Review: Tenba Cooper 13″ Slim Camera Bag

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Today, Tenba is announcing the Cooper line of bags. The company, which has been well-known and loved by photojournalists for years, has created this brand new line designed for the photojournalist on the go and that carries their gear but wants to be inconspicuous with it.

For the past couple of years, I’ve been really, really frustrated with camera bags. They do their job and for the most part many of them do it well. But the inherent problem is getting one just the right size for the tight confines of the NYC commute, making it stylish, and also balancing that aspect with being low profile enough to make someone think that I’m not carrying camera gear. I never want someone to know that I’m carrying a camera bag, but at the same time, I want an attractive and stylish camera bag–and from emails, I know many of you do, too. It’s important to me: I’m a business owner, I’m a photographer, I lead photo walks, and sometimes I just want something to hold all the stuff I’ve got but in a small package and without being too large.

For what’s been over a year now, Pete Waisnor at Tenba told me that he was working on something like this. The DNA Messenger bag line was a step in the right direction for commuters, but they weren’t really stylish. However, it nailed the mark on reliability and functionality–especially for bikers. Now if only they could make it smaller and more stylish.

During the past two months, I’ve been testing the Cooper 13″ Slim–wearing it amongst other journalists and photographer who are always checking out my gear, bringing it with me to shoots, and even toting it around at Photo Plus Expo–a Mecca for us photo nerds. And when it comes to a small messenger bag, I genuinely think that Tenba has nailed it here.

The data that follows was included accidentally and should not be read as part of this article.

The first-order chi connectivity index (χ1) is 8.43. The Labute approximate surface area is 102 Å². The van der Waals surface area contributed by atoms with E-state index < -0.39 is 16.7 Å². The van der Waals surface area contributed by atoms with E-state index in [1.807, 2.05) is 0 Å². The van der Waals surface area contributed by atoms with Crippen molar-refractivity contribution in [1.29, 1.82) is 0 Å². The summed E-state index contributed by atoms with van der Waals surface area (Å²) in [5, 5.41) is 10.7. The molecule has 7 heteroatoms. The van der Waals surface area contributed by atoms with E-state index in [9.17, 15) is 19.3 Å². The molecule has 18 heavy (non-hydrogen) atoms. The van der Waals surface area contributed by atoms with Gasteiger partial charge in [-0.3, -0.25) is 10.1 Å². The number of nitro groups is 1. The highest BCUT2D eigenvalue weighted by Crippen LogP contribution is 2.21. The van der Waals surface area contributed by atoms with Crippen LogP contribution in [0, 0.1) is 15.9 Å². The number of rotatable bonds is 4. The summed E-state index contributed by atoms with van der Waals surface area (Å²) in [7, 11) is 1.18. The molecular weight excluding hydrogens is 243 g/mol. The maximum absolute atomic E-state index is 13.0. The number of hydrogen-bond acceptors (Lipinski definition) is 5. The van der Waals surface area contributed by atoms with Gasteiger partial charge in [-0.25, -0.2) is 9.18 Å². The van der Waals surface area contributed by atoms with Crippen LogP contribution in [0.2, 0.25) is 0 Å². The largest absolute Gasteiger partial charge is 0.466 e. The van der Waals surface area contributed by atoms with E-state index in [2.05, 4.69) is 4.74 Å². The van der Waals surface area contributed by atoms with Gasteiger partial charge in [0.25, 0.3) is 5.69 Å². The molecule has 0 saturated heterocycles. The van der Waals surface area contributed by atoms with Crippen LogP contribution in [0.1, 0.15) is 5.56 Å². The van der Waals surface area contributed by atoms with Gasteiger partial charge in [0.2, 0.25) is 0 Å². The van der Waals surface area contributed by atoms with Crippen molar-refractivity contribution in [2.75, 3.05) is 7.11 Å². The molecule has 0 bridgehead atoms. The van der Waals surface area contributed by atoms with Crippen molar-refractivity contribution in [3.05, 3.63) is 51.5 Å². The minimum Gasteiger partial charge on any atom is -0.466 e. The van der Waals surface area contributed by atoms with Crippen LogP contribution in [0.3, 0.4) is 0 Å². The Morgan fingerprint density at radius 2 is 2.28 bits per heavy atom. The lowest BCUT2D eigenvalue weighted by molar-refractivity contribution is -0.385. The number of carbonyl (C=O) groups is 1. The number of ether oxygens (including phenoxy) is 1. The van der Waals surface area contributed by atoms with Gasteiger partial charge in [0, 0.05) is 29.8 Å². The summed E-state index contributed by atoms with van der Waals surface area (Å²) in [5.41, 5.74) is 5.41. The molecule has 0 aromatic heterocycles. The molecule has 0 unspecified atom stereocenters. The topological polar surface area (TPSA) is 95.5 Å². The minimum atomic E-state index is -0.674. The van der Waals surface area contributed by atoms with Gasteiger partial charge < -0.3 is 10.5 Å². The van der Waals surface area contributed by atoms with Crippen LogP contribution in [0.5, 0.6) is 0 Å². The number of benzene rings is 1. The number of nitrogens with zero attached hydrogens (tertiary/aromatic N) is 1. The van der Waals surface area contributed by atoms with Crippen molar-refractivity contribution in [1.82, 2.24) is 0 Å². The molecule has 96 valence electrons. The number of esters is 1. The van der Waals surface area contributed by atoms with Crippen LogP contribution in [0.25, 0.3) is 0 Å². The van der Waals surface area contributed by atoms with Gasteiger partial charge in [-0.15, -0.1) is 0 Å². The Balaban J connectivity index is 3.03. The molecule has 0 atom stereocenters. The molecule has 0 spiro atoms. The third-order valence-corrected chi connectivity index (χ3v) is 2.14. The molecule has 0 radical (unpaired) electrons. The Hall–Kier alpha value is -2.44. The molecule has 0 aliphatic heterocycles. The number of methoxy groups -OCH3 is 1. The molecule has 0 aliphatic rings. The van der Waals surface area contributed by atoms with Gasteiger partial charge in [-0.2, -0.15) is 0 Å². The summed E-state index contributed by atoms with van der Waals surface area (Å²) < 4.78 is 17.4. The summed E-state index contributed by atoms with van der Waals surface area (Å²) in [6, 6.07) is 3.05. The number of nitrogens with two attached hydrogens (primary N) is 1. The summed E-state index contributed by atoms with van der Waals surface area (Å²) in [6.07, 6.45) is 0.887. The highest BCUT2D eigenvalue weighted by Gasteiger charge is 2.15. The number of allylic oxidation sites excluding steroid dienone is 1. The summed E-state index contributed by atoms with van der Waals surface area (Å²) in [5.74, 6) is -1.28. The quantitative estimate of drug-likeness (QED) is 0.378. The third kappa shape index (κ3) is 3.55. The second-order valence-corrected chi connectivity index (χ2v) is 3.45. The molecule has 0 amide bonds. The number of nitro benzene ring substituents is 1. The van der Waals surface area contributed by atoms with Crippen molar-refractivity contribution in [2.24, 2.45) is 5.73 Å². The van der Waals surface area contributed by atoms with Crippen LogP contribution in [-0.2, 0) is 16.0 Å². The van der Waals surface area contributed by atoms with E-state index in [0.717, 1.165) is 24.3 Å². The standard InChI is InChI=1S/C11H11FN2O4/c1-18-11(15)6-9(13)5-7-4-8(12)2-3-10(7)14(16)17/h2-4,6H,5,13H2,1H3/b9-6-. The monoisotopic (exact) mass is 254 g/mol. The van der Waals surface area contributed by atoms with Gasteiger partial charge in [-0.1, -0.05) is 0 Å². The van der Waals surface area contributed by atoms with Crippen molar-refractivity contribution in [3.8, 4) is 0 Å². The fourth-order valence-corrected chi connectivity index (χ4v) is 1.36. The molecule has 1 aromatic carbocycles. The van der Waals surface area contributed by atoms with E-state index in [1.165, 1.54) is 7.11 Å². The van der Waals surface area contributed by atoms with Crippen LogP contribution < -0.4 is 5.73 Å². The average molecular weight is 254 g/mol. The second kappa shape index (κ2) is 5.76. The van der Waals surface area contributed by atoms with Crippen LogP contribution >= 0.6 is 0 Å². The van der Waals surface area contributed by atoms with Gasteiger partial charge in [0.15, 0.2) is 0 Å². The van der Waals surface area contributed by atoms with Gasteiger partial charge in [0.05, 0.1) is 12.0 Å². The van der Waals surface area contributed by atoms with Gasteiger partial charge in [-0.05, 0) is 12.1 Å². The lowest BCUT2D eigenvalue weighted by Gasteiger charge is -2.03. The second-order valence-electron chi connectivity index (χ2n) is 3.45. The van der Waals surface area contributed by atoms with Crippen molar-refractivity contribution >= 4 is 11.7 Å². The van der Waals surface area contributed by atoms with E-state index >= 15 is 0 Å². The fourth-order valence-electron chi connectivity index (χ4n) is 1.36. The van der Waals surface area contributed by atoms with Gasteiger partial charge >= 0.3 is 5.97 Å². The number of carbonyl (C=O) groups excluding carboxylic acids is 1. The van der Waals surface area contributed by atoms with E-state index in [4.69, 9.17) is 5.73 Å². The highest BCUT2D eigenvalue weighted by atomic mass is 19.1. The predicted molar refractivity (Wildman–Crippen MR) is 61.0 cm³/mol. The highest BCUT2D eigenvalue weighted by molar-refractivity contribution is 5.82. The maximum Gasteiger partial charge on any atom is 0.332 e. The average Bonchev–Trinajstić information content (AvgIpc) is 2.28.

Pros and Cons

Pros

  • Soft to the touch
  • Resistant to the elements
  • Comfortable
  • Can carry lots of gear
  • Compact even in the most crowded situations on the subways
  • Stylish
  • Can work well as a briefcase style bag too
  • Quiet Velcro is nice

Cons

  • I’d love a leather version, or more leather accents. But I also understand this is tough to do with the top zipper.

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Gear Used

We tested the Tenba Cooper with the Sony A7, Sony 35mm f2.8, Sony A7s Mk II, Sony 28-70mm f3.5-5.6, Sony 70-200mm f4 OSS, Adorama Flashpoint LiOn flash, the Apple MacBook Pro 13-inch, and the Apple iPad Air 2.

Tech Specs

We’ll fill this in when we get more info!

Ergonomics

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The Tenba Cooper is a bag that balances elegance, style, functionality, and inconspicuousness. We start this review with the front of the bag–where we see a full grain leather bottom, soft cotton/canvas on the exterior, a shoulder strap with ample padding, low profile Tenba logos, and a front zipper in case you want to store something small.

This shoulder pad is incredibly comfortable.

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Move to the top and you’ll find a zipper that allows quick access to the gear on the inside. For the record, I never really used it but I understand that lots of Tenba users love these. You’ll also find a handle that lets you carry the bag like a suitcase–which I often found myself doing.

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Inside, what you’ll find is a lining that is weather proof. Tenba decided that rather than messing up the look and feel of the exterior with a heavy wax treatment, they’d rather put the weather resistance underneath to keep your gear safe.

Inside, you’ll find an entire holding section for your gear. This section can be removed and the bag can turn into a regular work bag. However, I did a bit of both during my testing since, well, it’s my job to do this kind of stuff.

Besides all of this that you see above, I’ve put flashes, shotgun mics, Arctic Butterflies, and at one point my Canon 6D in here. It works out very well. In fact, I stuck my 13-inch MacBook Pro and my iPad Air 2 into this slot with my camera, lenses and flash in there and the package still kept slim.